Was General Montgomery really overrated in WW2? - Page 4




 
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September 23rd, 2004  
Bellerophon
 
Quote:
Originally Posted by godofthunder9010
Never spoke against Monty's ability to defend, but that's all he was terribly good at. Overall, he was lousy on the attack. To rate as a "great military leader", I feel that demonstrating a level of brilliance on attack is essential. Monty's attack settings: Mediocre, Poor and Blunder. I can't think of any outstanding successes of his. In Africa, he went on the attack much later and more hesitantly that he ought and won with overwhelming numbers and supplies. Not much of a brilliant military leader needed to pull that off. He was an obstacle for Eisenhower to launch Overlord. His love of hesitating is shown. Market Garden was a operational catastrophe. That was his baby.

Monty could'nt attack?

That's why they put him in charge of the biggest amphibious operation in history.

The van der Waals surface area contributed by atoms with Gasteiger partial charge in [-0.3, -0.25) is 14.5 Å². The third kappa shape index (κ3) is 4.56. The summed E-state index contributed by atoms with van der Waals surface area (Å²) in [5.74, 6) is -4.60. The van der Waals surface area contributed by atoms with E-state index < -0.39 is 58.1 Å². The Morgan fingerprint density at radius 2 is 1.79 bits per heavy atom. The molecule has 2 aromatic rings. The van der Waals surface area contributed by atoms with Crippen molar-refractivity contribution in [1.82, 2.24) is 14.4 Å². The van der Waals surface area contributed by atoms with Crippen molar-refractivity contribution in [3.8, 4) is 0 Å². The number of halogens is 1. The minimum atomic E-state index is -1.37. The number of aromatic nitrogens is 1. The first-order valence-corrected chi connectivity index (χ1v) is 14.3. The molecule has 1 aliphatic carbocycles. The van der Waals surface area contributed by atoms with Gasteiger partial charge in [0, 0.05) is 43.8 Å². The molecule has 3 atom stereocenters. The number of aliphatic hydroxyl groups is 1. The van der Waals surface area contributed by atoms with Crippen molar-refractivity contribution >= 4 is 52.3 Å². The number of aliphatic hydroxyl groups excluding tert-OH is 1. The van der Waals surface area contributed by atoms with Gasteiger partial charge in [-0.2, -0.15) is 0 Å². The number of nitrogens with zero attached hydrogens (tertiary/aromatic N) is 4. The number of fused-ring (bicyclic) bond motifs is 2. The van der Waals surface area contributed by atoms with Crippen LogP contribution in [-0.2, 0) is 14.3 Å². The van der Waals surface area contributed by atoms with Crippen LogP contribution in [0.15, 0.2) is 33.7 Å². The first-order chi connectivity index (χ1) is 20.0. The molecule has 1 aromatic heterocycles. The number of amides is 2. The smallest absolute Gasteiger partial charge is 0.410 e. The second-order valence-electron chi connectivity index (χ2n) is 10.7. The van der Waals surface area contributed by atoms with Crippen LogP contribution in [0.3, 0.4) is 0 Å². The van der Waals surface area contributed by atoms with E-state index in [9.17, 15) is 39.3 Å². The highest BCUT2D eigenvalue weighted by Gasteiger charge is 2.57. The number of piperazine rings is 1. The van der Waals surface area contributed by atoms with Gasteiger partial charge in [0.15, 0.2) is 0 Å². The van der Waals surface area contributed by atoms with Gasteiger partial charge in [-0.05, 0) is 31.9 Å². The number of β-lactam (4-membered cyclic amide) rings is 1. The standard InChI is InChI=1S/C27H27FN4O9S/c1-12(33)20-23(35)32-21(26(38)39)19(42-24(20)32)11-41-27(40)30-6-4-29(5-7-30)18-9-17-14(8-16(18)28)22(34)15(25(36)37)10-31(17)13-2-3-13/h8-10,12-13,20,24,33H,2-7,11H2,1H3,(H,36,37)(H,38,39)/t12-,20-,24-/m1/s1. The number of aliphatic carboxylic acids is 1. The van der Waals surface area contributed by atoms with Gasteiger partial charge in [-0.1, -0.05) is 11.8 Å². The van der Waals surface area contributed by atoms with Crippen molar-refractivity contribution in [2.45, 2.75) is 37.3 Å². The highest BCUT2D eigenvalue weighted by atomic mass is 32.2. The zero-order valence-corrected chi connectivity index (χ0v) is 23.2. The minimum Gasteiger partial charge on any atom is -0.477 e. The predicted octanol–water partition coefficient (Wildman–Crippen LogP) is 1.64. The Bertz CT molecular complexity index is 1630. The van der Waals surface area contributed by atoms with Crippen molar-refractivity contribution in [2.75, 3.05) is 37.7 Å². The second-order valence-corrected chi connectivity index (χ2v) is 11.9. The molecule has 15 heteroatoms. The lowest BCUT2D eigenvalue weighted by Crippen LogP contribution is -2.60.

Monty's original plan for the Battle of Normandy decreed that crossing of the Seine would be the official end of the battle.This was set for D plus 90,it took place on D plus 75.
This ,Thunder, is an 'outstanding success'

It's funny Monty bothers Americans so much.Why is that?
September 23rd, 2004  
03USMC
 
 
Because we've watched Patton one too many times and if we gotta put up with a primadonna it's gonna be our Primadona not one from across the pond.
September 24th, 2004  
godofthunder9010
 
 
Was D-Day planned, conceived and organized by Monty? Was he in charge of all forces landing? I was under the impression that Eisenhower and his staff had a lot more to do with the planning of D-Day.

What I'm looking for is an offensive operation that was HIS OPERATION that was a brilliant success. If you know of a good example, please do share.
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September 24th, 2004  
Bellerophon
 
Quote:
Originally Posted by godofthunder9010
Was D-Day planned, conceived and organized by Monty? Was he in charge of all forces landing? I was under the impression that Eisenhower and his staff had a lot more to do with the planning of D-Day.